WASHINGTON, DC.- The Smithsonian's Freer Gallery of Art and Arthur M. Sackler Gallery
have announced that Patricia Buckley Ebrey, a leading scholar of Chinese civilization, will receive the 2010 Shimada Prize for her book Accumulating Culture: The Collections of Emperor Huizong (University of Washington Press, 2008).
The Shimada Prize is awarded for distinguished scholarship in the history of East Asian art every two years by the Freer and Sackler and The Metropolitan Center for Far Eastern Art Studies in Kyoto, Japan. It was established in 1992 to honor professor Shimada Shujiro, who, as a distinguished teacher and researcher in Kyoto and at Princeton University, received international recognition for his contributions to the field of Chinese and Japanese painting and calligraphy. Ebrey will receive the prize, which includes a cash award of $10,000, March 28 at 5 p.m. in the Freer's Meyer Auditorium. Following the award ceremony, Ebrey will speak on the topic of "Emperor Huizong-Collector, Painter, Poet, and Daoist." The event is open to the public.
A professor of history at the University of Washington, Ebrey is the author of numerous books and articles, including The Cambridge Illustrated History of China and The Inner Quarters: Marriage and the Lives of Chinese Women in the Sung Period. Ebrey's book Accumulating Culture focuses on the profoundly influential cultural practices of the Chinese Emperor Huizong (1082-1135). In China, starting in the late sixth-century CE, the royal courts and the educated elite collected works of art, particularly scrolls of calligraphy and paintings done by known artists. By the time of Huizong, both scholars and the imperial court were cataloging their collections and collecting ancient bronzes and rubbings of ancient inscriptions. The surviving catalogs of Huizong's painting, calligraphy and antiquities collections list more than 9,000 items, and the tiny fraction of the listed items that survive today are among the masterpieces of early Chinese art.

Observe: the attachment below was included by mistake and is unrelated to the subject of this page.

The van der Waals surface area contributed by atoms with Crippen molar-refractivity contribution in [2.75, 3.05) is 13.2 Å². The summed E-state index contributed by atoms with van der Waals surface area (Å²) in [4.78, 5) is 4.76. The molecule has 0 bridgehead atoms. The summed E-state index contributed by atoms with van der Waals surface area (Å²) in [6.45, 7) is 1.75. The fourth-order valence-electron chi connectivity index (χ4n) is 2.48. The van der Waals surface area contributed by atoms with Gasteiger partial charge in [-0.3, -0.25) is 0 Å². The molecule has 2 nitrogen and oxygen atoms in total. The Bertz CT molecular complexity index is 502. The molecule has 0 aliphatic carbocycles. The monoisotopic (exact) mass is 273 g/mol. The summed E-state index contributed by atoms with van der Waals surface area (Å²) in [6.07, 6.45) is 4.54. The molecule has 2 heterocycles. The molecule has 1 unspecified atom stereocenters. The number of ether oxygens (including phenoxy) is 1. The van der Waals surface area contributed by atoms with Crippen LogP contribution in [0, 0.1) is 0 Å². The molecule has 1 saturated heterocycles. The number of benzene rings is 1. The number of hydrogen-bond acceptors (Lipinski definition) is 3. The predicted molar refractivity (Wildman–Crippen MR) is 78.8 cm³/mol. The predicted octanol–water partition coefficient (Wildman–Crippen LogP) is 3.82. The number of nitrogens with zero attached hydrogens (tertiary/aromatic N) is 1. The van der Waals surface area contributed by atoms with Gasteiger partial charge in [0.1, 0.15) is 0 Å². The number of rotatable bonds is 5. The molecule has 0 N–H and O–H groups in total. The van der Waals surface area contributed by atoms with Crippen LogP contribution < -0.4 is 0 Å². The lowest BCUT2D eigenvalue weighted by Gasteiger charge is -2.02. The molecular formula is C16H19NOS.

"This year's Shimada Prize honors a book that makes an extraordinary contribution to our understanding of Chinese art and cultural history," said Robert E. Harrist Jr., the Jane and Leopold Swergold Professor of Chinese Art History at Columbia University and a member of the Shimada Prize Selection Committee. "Based on exacting and exhaustive sinological research, Ebrey's study of Emperor Huizong's collections illuminates the essential bond between the aesthetic and the political in imperial China. Accumulating Culture offers an important new interpretation of Huizong's political and aesthetic agendas."
Ebrey received her doctorate from Columbia University in 1975, where she studied with Hans Bielenstein, David Johnson and William Theodore De Bary. Among the honors she has received are fellowships from the National Endowment for the Humanities, the Guggenheim Foundation and the Chiang Ching-kuo Foundation. This year she holds the Humboldt Foundation's Research Award, given to outstanding scholars at the peak of their careers.